Follow TV Tropes


Video Game / Fear Effect

Go To

Fear Effect is an action/adventure/horror game published by Eidos Interactive. Released midway through the original PlayStation's life cycle, the game is the tale of three merciless mercenaries — Hana, Glas, and Deke. The daughter of a rich and powerful businessman has run away, and the trio have learned of this via an inside source and plot to find her. Although, the three of them plan to ransom her back to her father if all goes well. However, everything is not what it seems to be, and the girl in question is the key to an epic ordeal — possibly involving the fate of the world itself.

The game spawned a prequel, Fear Effect 2: Retro Helix, which shows how the three main characters met, and introduces Rain, Hana's love interest. Their mission in this game is to stop an epidemic of a highly dangerous disease.


The gameplay features typical action/adventure elements, run and gunning enemies, stealth sequences, keycard-fetching and puzzle solving, but the setting fuses influences as diverse as cyberpunk and Chinese mythology. What is somewhat unique is each character you control has a "fear/confidence meter". By solving puzzles and taking out foes quickly, your character's meter stays green. When you screw up or take damage, the meter goes down. When it's red, your character has all the defense of wet paper.

A third game titled Fear Effect: Inferno was planned to be released for the PlayStation 2. However, it was ultimately cancelled.

A French indie developer Sushee (with the blessing of the IP holder Square Enix) launched a Kickstarter campaign in 2016 for a new game titled Fear Effect Sedna and released it on March 6, 2018. Sedna takes place four years after the events of the first game. Due to the interest this game drew, a remake of the first game, titled Fear Effect Reinvented, is in development.


This series provides examples of:

  • Aborted Arc: Sedna doesn’t try to follow, not even throw hints towards, the planned love triangle between Hana, Glas and Rain that would have happened in the cancelled Inferno; Sedna has Glas as someone who had become estranged from the team, while Hana and Rain are really close only towards each other, as they always were, with Glas completely out of the equation.
  • Absolute Cleavage: Hana's green party gown in Fear Effect 2. As Rain said, "You're wearing that?! Why don't you just walk in there naked?!"
  • Accidental Misnaming: Hana calls Deke "Dick" the first time they meet. Then again....
  • Action Girl: Hana. Rain starts to come into her own by the time the climax rolls around.
  • An Arm and a Leg: Not all of Glas gets out of the first game intact. Except in the true ending. Then there's his brother Drew.
  • An Ass-Kicking Christmas: The second game takes place at or around Christmas, before ending just after New Year's has started.
  • And Now for Someone Completely Different: The games regularly switch between all available characters at such a rapid pace you can struggle to acclimatize yourself to them.
  • Art Shift: Somewhat; The first two discs of the original game had exaggerated animations done by hand in the cutscenes. Disc 3 suddenly shifts to mocap animation.
  • Ax-Crazy: The Planner, the guy that Hana and Rain fight in the aqueducts, massacres almost his entire work force, tried to blow up the entire downtown district of Hong Kong, and straps Rain to a device straight out of the most demented doujinshi.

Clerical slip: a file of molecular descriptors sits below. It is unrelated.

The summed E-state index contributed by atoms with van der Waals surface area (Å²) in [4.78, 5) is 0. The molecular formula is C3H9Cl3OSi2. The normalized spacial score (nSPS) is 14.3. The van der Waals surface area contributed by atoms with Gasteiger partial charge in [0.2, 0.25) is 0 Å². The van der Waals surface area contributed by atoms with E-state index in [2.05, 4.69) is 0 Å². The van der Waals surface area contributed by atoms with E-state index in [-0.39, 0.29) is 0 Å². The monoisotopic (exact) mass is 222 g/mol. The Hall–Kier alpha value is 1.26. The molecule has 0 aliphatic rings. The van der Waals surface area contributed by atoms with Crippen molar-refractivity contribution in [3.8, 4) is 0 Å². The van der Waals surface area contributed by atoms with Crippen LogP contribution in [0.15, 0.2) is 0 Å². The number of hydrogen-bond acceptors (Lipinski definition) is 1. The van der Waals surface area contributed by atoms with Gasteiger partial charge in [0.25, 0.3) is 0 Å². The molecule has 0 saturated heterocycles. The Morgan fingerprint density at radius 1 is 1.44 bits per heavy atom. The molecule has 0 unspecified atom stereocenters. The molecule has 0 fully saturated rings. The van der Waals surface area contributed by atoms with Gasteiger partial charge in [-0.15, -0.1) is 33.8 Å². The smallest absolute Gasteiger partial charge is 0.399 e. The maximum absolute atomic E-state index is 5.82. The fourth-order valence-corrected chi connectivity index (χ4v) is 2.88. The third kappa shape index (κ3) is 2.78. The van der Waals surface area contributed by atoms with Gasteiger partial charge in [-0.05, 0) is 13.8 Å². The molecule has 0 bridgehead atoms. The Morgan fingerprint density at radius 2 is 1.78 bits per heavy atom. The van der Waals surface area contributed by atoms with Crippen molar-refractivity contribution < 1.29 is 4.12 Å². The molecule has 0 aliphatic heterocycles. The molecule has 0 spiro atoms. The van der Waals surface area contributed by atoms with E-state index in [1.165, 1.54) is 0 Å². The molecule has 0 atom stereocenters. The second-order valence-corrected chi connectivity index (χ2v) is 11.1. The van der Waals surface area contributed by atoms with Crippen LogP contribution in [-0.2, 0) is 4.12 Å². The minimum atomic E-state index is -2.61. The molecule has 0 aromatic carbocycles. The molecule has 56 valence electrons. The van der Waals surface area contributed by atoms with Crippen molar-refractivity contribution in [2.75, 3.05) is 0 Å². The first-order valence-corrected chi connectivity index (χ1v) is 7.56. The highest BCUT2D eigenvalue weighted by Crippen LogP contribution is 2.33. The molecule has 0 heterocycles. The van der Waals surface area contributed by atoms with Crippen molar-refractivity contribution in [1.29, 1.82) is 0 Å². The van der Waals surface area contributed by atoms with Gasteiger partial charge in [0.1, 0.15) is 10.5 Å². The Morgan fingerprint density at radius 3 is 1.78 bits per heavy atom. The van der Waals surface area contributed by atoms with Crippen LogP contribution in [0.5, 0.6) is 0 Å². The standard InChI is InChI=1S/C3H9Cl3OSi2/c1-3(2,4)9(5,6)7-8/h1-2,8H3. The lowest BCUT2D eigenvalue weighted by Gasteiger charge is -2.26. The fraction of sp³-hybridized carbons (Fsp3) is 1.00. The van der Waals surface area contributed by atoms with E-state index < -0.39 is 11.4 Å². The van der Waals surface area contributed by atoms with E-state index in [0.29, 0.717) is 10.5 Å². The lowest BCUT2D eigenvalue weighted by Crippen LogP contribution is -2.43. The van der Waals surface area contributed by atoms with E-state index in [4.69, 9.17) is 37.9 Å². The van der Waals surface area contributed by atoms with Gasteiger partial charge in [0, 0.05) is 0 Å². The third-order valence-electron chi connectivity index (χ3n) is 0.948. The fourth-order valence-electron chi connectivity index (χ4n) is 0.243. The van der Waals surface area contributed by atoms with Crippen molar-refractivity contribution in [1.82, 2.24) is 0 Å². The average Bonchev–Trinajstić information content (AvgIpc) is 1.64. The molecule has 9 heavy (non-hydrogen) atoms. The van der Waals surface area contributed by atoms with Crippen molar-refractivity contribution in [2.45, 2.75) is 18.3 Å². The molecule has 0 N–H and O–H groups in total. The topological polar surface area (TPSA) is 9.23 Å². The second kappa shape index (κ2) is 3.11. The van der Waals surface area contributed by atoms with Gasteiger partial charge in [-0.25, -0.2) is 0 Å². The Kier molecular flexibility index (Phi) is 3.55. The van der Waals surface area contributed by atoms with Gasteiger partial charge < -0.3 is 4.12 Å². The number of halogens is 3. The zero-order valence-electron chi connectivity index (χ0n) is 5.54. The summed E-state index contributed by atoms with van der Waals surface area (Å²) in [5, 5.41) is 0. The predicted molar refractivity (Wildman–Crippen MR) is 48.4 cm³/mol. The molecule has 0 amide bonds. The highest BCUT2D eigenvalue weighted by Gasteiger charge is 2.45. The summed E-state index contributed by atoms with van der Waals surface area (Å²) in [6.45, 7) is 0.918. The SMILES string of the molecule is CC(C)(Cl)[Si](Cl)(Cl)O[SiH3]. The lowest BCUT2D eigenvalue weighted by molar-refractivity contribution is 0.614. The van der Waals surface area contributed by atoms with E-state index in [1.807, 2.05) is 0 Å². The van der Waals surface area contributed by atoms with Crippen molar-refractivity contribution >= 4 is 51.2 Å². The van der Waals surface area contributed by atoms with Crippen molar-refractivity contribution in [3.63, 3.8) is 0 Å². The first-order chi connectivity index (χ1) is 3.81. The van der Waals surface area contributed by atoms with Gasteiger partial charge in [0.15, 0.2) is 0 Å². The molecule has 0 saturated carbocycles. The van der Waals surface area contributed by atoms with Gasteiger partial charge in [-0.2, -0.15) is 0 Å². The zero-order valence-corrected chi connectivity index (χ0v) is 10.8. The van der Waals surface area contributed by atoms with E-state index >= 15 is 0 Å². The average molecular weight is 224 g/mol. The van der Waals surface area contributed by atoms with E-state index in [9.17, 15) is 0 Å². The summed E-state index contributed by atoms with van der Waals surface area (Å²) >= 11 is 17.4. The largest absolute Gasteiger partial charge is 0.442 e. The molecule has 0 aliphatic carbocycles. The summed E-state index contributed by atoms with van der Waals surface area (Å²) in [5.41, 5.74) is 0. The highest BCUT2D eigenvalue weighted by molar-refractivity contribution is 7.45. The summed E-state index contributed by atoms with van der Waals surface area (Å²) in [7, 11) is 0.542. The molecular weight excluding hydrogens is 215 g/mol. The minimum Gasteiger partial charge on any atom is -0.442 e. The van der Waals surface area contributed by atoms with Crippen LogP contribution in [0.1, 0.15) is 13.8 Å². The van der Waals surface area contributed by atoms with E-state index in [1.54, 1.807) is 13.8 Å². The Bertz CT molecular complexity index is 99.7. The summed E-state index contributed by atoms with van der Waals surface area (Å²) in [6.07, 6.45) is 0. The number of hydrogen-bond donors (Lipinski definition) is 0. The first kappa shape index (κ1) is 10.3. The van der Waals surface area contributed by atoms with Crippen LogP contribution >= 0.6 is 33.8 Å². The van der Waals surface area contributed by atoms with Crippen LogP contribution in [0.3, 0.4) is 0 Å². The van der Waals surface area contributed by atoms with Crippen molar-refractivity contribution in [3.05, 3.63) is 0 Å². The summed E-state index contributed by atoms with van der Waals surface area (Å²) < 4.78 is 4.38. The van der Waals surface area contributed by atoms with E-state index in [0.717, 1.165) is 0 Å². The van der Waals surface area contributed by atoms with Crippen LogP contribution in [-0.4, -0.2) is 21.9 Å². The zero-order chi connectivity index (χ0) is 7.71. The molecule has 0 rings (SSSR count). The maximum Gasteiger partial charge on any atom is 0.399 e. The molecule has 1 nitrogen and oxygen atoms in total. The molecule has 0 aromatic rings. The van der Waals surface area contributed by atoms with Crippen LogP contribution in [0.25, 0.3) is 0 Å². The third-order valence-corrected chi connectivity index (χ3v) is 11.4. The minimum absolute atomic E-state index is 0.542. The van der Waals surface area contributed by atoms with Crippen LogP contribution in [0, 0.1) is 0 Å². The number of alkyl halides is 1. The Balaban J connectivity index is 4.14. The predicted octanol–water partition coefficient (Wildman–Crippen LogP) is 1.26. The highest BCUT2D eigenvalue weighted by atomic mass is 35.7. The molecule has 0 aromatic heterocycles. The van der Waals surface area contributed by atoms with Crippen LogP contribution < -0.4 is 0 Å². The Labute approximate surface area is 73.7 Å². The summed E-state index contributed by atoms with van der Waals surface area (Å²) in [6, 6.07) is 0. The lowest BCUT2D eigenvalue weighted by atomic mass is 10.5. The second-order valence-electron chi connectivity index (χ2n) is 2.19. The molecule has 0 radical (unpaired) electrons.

• Badass Beard: Every sequel has seen Deke grow out his beard a little more.
  • Bare Your Midriff: Hana, in about half her outfits.
  • Belligerent Sexual Tension: Hana and Glas have something like this. They have a habit of pointing guns at each other and giving tough talk. Also, the one female of the Eight Immortals says to Glas about Hana being his friend, which he tries so very hard to deny. In spite of this they are quick to help each other. A trailer for Inferno shows Glas putting a hand over Hana's hand. He awkwardly tells her that "I just want to careful, you know?" A few seconds later, she smiles and puts her head against his back, surprising him. She responds "We've all got to be careful." Considering what happens later... well, see the Love Triangle entry below.
  • Berserk Button: The quickest way to get on Hana's bad side is to mess with Rain.
  • Big Bad: Yim Lau Wong. The one behind everything in Fear Effect, he's also a minor antagonist in Fear Effect 2. Inferno also would have had him involved in some way.
  • Big, Screwed-Up Family: Rain comes from one. To wit:
    • Her mother, Rachel Kazra, injects herself with the DNA of Qin Zhang in a bid to create the perfect being and inadvertently releases the EINDS virus. By the time Fear Effect 2 rolls around, she's become an Abomination.
    • Rain's father, Qin Zhang, is the immortal first emperor of China.
    • Her sister Mist, is an Evil Twin demi god with plans to take over the world.
    • Rain herself is an amnesiac demi god gun for hire. It says a lot that the mercenary is the most normal of the bunch.
  • The Big Guy: Deke.
  • Body Horror: Wee Ming has the power to turn people into monsters just by looking at them. At the final stages of EINDS, people look like they are suffering from a combination of AIDS and smallpox.
  • Boss in Mook Clothing: The two soldiers Deke fights on top of the train take a full magazine from an assault rifle each.
  • Bury Your Gays: Averted in the canon ending, but the bad one does see Hana and possibly Rain dead.
  • But Not Too Foreign: Hana is a mix of French and Chinese.
  • Cain and Abel: Glas and Drew, with Glas being Abel and Drew being Cain. Rain and Mist, with Rain being Abel and Mist being Cain. Subverted in both cases, with Glas and Rain not only surviving the attempts on their lives, but end up killing off Drew and Mist.
  • Casanova Wannabe: "Big" Tom tries a bunch of lame come ons towards Hana with zero effect. One gets the feeling if they weren't in a crowded room she would have shot him.